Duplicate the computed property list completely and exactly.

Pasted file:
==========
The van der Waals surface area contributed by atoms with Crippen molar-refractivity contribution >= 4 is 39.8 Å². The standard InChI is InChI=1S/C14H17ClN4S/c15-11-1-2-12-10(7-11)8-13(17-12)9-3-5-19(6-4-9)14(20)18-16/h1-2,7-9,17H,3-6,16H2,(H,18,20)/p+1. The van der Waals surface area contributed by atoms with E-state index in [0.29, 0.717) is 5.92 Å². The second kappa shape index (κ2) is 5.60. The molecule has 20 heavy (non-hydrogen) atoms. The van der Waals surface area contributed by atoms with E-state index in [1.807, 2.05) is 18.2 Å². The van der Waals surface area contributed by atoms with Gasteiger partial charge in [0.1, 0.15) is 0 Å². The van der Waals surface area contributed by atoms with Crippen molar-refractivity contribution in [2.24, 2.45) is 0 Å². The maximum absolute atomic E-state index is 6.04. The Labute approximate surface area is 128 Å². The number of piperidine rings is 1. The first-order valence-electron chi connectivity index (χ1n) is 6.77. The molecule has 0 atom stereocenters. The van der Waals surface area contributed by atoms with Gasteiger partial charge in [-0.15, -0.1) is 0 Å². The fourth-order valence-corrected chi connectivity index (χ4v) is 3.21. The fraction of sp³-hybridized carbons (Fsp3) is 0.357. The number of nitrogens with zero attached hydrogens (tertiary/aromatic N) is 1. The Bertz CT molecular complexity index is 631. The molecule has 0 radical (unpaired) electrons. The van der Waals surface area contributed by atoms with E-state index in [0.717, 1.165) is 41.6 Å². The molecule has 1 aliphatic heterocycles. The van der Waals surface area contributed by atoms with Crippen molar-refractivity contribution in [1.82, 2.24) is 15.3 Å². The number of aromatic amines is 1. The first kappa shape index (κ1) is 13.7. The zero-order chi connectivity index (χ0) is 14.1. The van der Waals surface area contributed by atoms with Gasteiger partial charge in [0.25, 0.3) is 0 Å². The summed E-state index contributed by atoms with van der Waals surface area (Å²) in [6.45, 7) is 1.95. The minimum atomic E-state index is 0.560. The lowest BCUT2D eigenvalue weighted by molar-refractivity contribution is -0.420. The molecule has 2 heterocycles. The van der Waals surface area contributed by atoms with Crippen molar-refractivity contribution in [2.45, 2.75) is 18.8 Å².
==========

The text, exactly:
The van der Waals surface area contributed by atoms with Crippen molar-refractivity contribution >= 4 is 39.8 Å². The standard InChI is InChI=1S/C14H17ClN4S/c15-11-1-2-12-10(7-11)8-13(17-12)9-3-5-19(6-4-9)14(20)18-16/h1-2,7-9,17H,3-6,16H2,(H,18,20)/p+1. The van der Waals surface area contributed by atoms with E-state index in [0.29, 0.717) is 5.92 Å². The second kappa shape index (κ2) is 5.60. The molecule has 20 heavy (non-hydrogen) atoms. The van der Waals surface area contributed by atoms with E-state index in [1.807, 2.05) is 18.2 Å². The van der Waals surface area contributed by atoms with Gasteiger partial charge in [0.1, 0.15) is 0 Å². The van der Waals surface area contributed by atoms with Crippen molar-refractivity contribution in [2.24, 2.45) is 0 Å². The maximum absolute atomic E-state index is 6.04. The Labute approximate surface area is 128 Å². The number of piperidine rings is 1. The first-order valence-electron chi connectivity index (χ1n) is 6.77. The molecule has 0 atom stereocenters. The van der Waals surface area contributed by atoms with Gasteiger partial charge in [-0.15, -0.1) is 0 Å². The fourth-order valence-corrected chi connectivity index (χ4v) is 3.21. The fraction of sp³-hybridized carbons (Fsp3) is 0.357. The number of nitrogens with zero attached hydrogens (tertiary/aromatic N) is 1. The Bertz CT molecular complexity index is 631. The molecule has 0 radical (unpaired) electrons. The van der Waals surface area contributed by atoms with E-state index in [0.717, 1.165) is 41.6 Å². The molecule has 1 aliphatic heterocycles. The van der Waals surface area contributed by atoms with Crippen molar-refractivity contribution in [1.82, 2.24) is 15.3 Å². The number of aromatic amines is 1. The first kappa shape index (κ1) is 13.7. The zero-order chi connectivity index (χ0) is 14.1. The van der Waals surface area contributed by atoms with Gasteiger partial charge in [0.25, 0.3) is 0 Å². The summed E-state index contributed by atoms with van der Waals surface area (Å²) in [6.45, 7) is 1.95. The minimum atomic E-state index is 0.560. The lowest BCUT2D eigenvalue weighted by molar-refractivity contribution is -0.420. The molecule has 2 heterocycles. The van der Waals surface area contributed by atoms with Crippen molar-refractivity contribution in [2.45, 2.75) is 18.8 Å².